Like other giant snakes, reticulated pythons like to soak and swim, so make sure to provide a tub or pool of water at least large enough to accommodate their entire body. This pool does not need to be heated, and is a good way to provide the option of cooler temps to your snake.

Keep the water clean at all times, and scrub with animal-safe disinfectant once a week. It’s a good idea to connect this pool to your home’s plumbing system if possible. If not possible, you will need a siphon or pump to help you empty and refill the pool. 

What substrate is good for reticulated pythons?

Reticulated pythons require a thick layer of moisture-retentive substrate to cushion their heavy bodies and soak up all of the urine that they produce. As an added perk, it also tends to make the enclosure more attractive.

We recommend the following substrates for reticulated pythons:

  • Zoo Med Eco Earth
  • Zoo Med ReptiSoil
  • Exo Terra Plantation Soil
  • Zilla Jungle Mix

Layering clean, chemical-free leaf litter on top of the substrate is a good way to provide enrichment!

Substrate should be at least 4” deep and kept clean at all times. Remove poop and urates daily. Contaminated substrate should also be removed and replaced. Given this species’ considerable urine output, expect that removing and replacing substrate will be one of your main chores and expenses.

What décor can you use in a reticulated python enclosure?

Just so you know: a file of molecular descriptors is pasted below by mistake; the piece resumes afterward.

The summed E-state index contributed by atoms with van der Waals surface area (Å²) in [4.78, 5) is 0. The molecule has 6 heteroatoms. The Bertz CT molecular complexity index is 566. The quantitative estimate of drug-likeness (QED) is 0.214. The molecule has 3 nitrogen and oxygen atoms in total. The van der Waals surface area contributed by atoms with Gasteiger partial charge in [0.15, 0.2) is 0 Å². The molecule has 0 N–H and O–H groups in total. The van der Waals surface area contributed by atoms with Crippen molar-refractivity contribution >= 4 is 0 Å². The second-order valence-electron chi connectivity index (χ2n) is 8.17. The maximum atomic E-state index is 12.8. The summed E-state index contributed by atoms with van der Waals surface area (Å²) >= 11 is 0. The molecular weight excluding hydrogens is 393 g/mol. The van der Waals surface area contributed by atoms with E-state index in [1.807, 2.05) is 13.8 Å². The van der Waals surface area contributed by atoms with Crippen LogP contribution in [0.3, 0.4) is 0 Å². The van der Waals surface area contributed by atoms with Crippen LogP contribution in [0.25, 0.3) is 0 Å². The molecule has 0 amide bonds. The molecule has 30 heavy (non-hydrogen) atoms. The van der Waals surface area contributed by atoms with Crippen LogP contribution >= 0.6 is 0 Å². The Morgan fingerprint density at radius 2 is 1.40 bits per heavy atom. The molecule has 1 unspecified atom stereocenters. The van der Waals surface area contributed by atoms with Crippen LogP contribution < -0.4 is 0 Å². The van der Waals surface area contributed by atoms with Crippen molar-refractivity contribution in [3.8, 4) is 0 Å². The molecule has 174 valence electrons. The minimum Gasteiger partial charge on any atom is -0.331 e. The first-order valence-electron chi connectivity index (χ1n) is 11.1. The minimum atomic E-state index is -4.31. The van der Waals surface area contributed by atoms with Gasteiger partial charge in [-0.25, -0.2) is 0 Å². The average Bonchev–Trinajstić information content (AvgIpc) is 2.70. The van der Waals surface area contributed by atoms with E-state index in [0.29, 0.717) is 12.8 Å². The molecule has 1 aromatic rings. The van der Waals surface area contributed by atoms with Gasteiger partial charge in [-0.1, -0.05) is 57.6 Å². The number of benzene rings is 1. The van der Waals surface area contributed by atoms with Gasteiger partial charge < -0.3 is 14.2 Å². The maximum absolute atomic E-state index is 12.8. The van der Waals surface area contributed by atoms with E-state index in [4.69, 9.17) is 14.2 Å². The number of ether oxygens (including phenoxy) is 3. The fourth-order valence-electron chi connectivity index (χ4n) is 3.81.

It’s terribly boring for a snake to be stuck in an enclosure with nothing in it except substrate, a basking platform, and a water tub. It doesn’t matter how big the enclosure is if you don’t put things in it for your pet to use and interact with.

Here are some décor ideas for enriching your reticulated python’s environment:

  • thick, sturdy branches
  • hides (dog kennels work well)
  • ledges/platforms
  • extra-large live or artificial plants

Whatever you choose to use, make sure that the snake has plenty of cover to hide in as needed so it can feel secure in its environment.

What do reticulated pythons eat?

Like other snakes, reticulated pythons are carnivores, which means that they need to eat whole animal prey in order to get the nutrition that they need. Reticulated pythons are notoriously overweight due to a common practice of feeding them far more often than they actually need. Giant pythons are built to eat large meals infrequently. Here’s a rough feeding schedule:

  • Hatchlings — every 1-2 weeks
  • Juveniles — every 2-4 weeks
  • Adults — every 6-12 weeks